Blame it On The D

I’m partaking in this year’s Diabetes Blog Week. Each post this week will be based on a pre-determined prompt constructed by Karen over at Bittersweet Diabetes. You can participate by visiting her website.

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The Blame Game – Wednesday 5/17

Having diabetes often makes a visit to the doctor a dreaded experience, as there is invariably bad news of one kind or another.  And sometimes the way the doctor talks to you can leave you feeling like you’re at fault.  Or maybe you have a fantastic healthcare team, but have experienced blame and judgment from someone else in your life – friend, loved one, complete stranger.  Think about a particularly bad instance, how that person talked to you, the words they used and the conversation you had.  Now, the game part.  Let’s turn this around.  If you could turn that person into a puppet, what would you have them say that would leave you feeling empowered and good about yourself?   Let’s help teach people how to support us, rather than blame us!  (Thank you, Brian, for inspiring this topic.)


I feel like this topic could be an extension of yesterday’s post. After all, isn’t the crux of the whole healthcare debate whether or not we made some bad life choice and therefore got diabetes as a result? The moment I mention I have diabetes, the questions start. Is it bad? Can you eat that? Why don’t you just exercise more? Why aren’t you fat?

The questions were more prevalent when I was pregnant with Bean. I remember going to an open interview event for local doulas. By the time we got to the meet and greet portion of the afternoon, I experienced a whole lot of side-eyes and strange questions from a group of women supposedly interested in lifting each other up. This wasn’t to say all of them were like this – the two who had worked with T1 patients at my hospital just weren’t available on my due date.

I had meet & greets awkwardly cut off because I was apparently delivering at the wrong hospital in the area (it has a level 4 neonatal unit and is one of the best children’s hospitals). I wasn’t really high-risk (pretty sure diabetes classifies you as a high-risk pregnancy). I probably didn’t love my MFM and I should try a family practice physician instead (um, no, I love my MFM because she lets me do what I want and family practice would just refer me there anyway). Oh, and the kicker – is my child going to have diabetes too? (Sigh, no. She has just as much of a chance of developing it as your children do.)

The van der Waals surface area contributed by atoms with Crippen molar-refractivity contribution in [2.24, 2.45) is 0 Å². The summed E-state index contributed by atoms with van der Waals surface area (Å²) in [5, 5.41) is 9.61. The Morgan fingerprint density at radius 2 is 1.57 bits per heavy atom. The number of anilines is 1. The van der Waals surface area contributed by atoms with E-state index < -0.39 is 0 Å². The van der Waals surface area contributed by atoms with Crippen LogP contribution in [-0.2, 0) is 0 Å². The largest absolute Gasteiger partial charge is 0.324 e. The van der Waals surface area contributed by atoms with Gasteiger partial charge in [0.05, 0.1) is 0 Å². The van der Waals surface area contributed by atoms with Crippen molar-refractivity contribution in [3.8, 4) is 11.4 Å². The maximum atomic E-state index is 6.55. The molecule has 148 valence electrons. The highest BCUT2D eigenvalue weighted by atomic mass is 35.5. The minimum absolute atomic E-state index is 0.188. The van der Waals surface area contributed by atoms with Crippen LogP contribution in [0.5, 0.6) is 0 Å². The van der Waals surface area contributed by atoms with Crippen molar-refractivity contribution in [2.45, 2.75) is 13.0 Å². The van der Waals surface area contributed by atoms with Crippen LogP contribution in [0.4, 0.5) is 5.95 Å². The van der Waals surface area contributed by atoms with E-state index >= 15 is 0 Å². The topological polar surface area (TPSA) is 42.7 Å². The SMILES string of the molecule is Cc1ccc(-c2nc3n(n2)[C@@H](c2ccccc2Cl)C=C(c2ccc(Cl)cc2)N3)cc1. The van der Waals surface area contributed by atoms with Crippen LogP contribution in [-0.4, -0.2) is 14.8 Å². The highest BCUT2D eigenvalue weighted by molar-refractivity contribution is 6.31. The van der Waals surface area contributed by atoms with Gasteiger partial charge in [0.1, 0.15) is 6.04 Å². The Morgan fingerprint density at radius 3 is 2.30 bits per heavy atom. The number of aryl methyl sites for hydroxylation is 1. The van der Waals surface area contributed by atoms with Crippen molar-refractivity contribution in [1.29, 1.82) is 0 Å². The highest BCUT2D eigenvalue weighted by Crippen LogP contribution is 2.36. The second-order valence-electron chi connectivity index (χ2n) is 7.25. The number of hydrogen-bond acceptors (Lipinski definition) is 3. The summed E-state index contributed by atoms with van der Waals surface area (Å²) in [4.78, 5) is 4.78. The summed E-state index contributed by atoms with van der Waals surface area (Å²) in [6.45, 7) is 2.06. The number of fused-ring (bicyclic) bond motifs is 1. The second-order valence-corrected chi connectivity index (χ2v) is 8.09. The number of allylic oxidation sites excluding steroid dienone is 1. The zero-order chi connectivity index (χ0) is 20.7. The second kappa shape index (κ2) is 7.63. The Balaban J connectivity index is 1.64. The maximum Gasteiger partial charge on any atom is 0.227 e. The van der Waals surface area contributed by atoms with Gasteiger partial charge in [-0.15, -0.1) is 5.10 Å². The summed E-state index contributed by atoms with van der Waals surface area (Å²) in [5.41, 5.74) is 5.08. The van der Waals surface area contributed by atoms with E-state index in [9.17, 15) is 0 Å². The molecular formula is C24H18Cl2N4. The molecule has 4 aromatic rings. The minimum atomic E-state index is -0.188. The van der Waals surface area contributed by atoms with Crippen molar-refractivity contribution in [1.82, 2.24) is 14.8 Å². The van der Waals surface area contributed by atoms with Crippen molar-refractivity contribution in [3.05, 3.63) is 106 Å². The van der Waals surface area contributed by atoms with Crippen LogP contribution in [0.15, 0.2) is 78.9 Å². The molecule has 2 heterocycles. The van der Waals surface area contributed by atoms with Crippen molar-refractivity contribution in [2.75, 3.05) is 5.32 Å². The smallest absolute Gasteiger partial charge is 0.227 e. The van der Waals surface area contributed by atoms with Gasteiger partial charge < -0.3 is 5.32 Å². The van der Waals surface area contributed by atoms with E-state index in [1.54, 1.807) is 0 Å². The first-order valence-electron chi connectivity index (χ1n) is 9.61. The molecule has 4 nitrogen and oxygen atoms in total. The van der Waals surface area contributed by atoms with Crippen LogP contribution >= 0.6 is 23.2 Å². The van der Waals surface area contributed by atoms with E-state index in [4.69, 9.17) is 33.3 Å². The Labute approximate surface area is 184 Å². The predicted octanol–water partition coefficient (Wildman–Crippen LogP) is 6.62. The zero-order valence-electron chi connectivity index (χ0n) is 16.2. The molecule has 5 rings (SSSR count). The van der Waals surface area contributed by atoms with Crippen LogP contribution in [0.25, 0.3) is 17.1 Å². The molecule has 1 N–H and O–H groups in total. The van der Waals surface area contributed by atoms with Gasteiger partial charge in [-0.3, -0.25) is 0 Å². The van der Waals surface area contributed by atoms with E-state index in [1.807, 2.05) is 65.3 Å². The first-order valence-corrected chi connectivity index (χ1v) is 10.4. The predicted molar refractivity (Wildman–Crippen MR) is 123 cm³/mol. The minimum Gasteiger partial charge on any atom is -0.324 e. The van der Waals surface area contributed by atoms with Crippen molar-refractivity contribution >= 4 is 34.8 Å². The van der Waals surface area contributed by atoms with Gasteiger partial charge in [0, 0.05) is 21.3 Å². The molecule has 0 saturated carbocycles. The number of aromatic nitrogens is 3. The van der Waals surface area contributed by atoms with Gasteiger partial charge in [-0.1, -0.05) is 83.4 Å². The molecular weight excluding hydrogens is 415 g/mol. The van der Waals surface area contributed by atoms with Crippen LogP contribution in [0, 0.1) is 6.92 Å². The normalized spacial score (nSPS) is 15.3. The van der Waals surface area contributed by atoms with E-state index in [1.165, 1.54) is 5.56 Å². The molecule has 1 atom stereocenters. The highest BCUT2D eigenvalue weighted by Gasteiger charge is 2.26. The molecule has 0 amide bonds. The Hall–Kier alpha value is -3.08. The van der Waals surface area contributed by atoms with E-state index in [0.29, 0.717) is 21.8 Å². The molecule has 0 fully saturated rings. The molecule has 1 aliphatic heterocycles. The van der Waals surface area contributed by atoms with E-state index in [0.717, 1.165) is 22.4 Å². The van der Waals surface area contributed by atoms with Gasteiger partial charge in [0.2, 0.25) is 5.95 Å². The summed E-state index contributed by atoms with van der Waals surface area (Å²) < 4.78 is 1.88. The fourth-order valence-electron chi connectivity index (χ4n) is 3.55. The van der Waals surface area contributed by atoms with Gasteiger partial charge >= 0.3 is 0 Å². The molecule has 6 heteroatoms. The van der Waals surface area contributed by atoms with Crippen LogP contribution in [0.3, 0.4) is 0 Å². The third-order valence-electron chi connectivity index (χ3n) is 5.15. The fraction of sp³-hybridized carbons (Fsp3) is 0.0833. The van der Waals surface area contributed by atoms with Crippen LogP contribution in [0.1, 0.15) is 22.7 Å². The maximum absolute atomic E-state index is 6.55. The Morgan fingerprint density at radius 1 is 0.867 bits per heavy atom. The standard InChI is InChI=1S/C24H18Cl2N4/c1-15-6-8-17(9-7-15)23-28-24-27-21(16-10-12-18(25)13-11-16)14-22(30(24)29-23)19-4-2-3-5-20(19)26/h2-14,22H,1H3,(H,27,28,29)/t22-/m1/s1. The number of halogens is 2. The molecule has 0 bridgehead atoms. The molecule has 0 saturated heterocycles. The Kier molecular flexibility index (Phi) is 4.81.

Needless to say, I didn’t hire a doula and the experience soured me to ever seeking out their services for any future pregnancies. There isn’t anything wrong with wanting to use a doula during the birth process, but I didn’t see how she could have helped me in my unique situation. You could see it during the meet and greets; the minute I mentioned I had a high-risk pregnancy, the shields went up.

I don’t blame them for being scared to take me on as a client, but I would have appreciated the honesty over the judgment. A simple, hey, y’know, not sure if I’m the gal to work with you because I don’t know a whole lot about your condition would have worked better than doubting I actually had a condition.

Also, now I have this song stuck in my head…

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2 thoughts on “Blame it On The D

  1. Kelley says:

    I can definitely relate to this. I found it hard to find a doula experienced with high risk pregnancies, probably because high-risk people most likely stay away from doulas so they aren’t able to get the experience they need. But sounds like you did have a frustrating ordeal with them. What you said would have been a lot better!

    • seejendance says:

      It was weird because I saw them physically grow uncomfortable with the fact that I was high risk and knew things might not go according to plan. (And they didn’t, but my daughter is here and is healthy.) Like, they wanted me to jump on the “my body will do its thing and give birth naturally” train. Well, my body also tried to kill me at 13 months old, so I don’t have a lot of trust in it. That’s why I’d like to hire you. Ugh. It was frustrating.

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